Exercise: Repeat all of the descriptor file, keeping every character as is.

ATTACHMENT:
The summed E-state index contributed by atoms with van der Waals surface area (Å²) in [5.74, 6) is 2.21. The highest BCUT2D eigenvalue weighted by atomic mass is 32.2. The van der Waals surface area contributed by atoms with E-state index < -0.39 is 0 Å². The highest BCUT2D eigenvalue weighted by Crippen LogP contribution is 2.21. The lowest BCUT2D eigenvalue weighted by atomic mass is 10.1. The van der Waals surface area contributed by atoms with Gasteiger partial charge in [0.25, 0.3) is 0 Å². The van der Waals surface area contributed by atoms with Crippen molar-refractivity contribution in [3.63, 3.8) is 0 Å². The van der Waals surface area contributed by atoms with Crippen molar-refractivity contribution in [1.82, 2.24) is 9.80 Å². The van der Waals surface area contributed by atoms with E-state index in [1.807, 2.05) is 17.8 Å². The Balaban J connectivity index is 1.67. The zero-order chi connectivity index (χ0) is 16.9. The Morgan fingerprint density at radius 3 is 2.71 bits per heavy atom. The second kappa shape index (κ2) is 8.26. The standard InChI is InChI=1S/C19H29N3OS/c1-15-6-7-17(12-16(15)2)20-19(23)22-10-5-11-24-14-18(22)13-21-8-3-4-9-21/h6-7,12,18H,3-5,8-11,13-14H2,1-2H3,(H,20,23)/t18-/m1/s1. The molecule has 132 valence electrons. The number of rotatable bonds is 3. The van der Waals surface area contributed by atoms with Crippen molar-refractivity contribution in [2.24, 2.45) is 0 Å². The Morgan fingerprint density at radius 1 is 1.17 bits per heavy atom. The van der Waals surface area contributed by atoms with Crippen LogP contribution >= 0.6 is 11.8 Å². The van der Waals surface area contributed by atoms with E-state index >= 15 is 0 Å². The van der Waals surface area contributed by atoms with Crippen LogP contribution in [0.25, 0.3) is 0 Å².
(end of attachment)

The summed E-state index contributed by atoms with van der Waals surface area (Å²) in [5.74, 6) is 2.21. The highest BCUT2D eigenvalue weighted by atomic mass is 32.2. The van der Waals surface area contributed by atoms with E-state index < -0.39 is 0 Å². The highest BCUT2D eigenvalue weighted by Crippen LogP contribution is 2.21. The lowest BCUT2D eigenvalue weighted by atomic mass is 10.1. The van der Waals surface area contributed by atoms with Gasteiger partial charge in [0.25, 0.3) is 0 Å². The van der Waals surface area contributed by atoms with Crippen molar-refractivity contribution in [3.63, 3.8) is 0 Å². The van der Waals surface area contributed by atoms with Crippen molar-refractivity contribution in [1.82, 2.24) is 9.80 Å². The van der Waals surface area contributed by atoms with E-state index in [1.807, 2.05) is 17.8 Å². The Balaban J connectivity index is 1.67. The zero-order chi connectivity index (χ0) is 16.9. The Morgan fingerprint density at radius 3 is 2.71 bits per heavy atom. The second kappa shape index (κ2) is 8.26. The standard InChI is InChI=1S/C19H29N3OS/c1-15-6-7-17(12-16(15)2)20-19(23)22-10-5-11-24-14-18(22)13-21-8-3-4-9-21/h6-7,12,18H,3-5,8-11,13-14H2,1-2H3,(H,20,23)/t18-/m1/s1. The molecule has 132 valence electrons. The number of rotatable bonds is 3. The van der Waals surface area contributed by atoms with Crippen molar-refractivity contribution in [2.24, 2.45) is 0 Å². The Morgan fingerprint density at radius 1 is 1.17 bits per heavy atom. The van der Waals surface area contributed by atoms with Crippen LogP contribution >= 0.6 is 11.8 Å². The van der Waals surface area contributed by atoms with E-state index >= 15 is 0 Å². The van der Waals surface area contributed by atoms with Crippen LogP contribution in [0.25, 0.3) is 0 Å².